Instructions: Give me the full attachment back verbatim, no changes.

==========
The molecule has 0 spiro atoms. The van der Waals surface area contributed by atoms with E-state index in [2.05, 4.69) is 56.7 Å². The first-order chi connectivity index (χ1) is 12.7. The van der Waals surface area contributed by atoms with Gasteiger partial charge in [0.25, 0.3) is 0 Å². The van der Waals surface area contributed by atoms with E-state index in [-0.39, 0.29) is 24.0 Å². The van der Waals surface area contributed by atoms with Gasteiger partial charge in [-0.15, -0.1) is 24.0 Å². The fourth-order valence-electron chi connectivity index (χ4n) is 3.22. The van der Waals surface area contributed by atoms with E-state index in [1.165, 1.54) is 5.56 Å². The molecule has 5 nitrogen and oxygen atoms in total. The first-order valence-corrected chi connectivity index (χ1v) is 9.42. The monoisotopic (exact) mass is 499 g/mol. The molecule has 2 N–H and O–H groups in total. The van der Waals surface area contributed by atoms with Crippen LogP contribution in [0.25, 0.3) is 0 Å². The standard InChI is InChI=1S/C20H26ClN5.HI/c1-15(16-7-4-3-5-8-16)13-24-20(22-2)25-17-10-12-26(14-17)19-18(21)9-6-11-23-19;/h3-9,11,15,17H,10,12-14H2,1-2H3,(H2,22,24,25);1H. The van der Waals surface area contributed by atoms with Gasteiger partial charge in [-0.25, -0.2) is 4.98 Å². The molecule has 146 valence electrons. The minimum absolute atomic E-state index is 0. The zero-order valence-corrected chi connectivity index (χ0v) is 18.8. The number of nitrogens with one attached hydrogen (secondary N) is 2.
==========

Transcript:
The molecule has 0 spiro atoms. The van der Waals surface area contributed by atoms with E-state index in [2.05, 4.69) is 56.7 Å². The first-order chi connectivity index (χ1) is 12.7. The van der Waals surface area contributed by atoms with Gasteiger partial charge in [0.25, 0.3) is 0 Å². The van der Waals surface area contributed by atoms with E-state index in [-0.39, 0.29) is 24.0 Å². The van der Waals surface area contributed by atoms with Gasteiger partial charge in [-0.15, -0.1) is 24.0 Å². The fourth-order valence-electron chi connectivity index (χ4n) is 3.22. The van der Waals surface area contributed by atoms with E-state index in [1.165, 1.54) is 5.56 Å². The molecule has 5 nitrogen and oxygen atoms in total. The first-order valence-corrected chi connectivity index (χ1v) is 9.42. The monoisotopic (exact) mass is 499 g/mol. The molecule has 2 N–H and O–H groups in total. The van der Waals surface area contributed by atoms with Crippen LogP contribution in [0.25, 0.3) is 0 Å². The standard InChI is InChI=1S/C20H26ClN5.HI/c1-15(16-7-4-3-5-8-16)13-24-20(22-2)25-17-10-12-26(14-17)19-18(21)9-6-11-23-19;/h3-9,11,15,17H,10,12-14H2,1-2H3,(H2,22,24,25);1H. The van der Waals surface area contributed by atoms with Gasteiger partial charge in [-0.25, -0.2) is 4.98 Å². The molecule has 146 valence electrons. The minimum absolute atomic E-state index is 0. The zero-order valence-corrected chi connectivity index (χ0v) is 18.8. The number of nitrogens with one attached hydrogen (secondary N) is 2.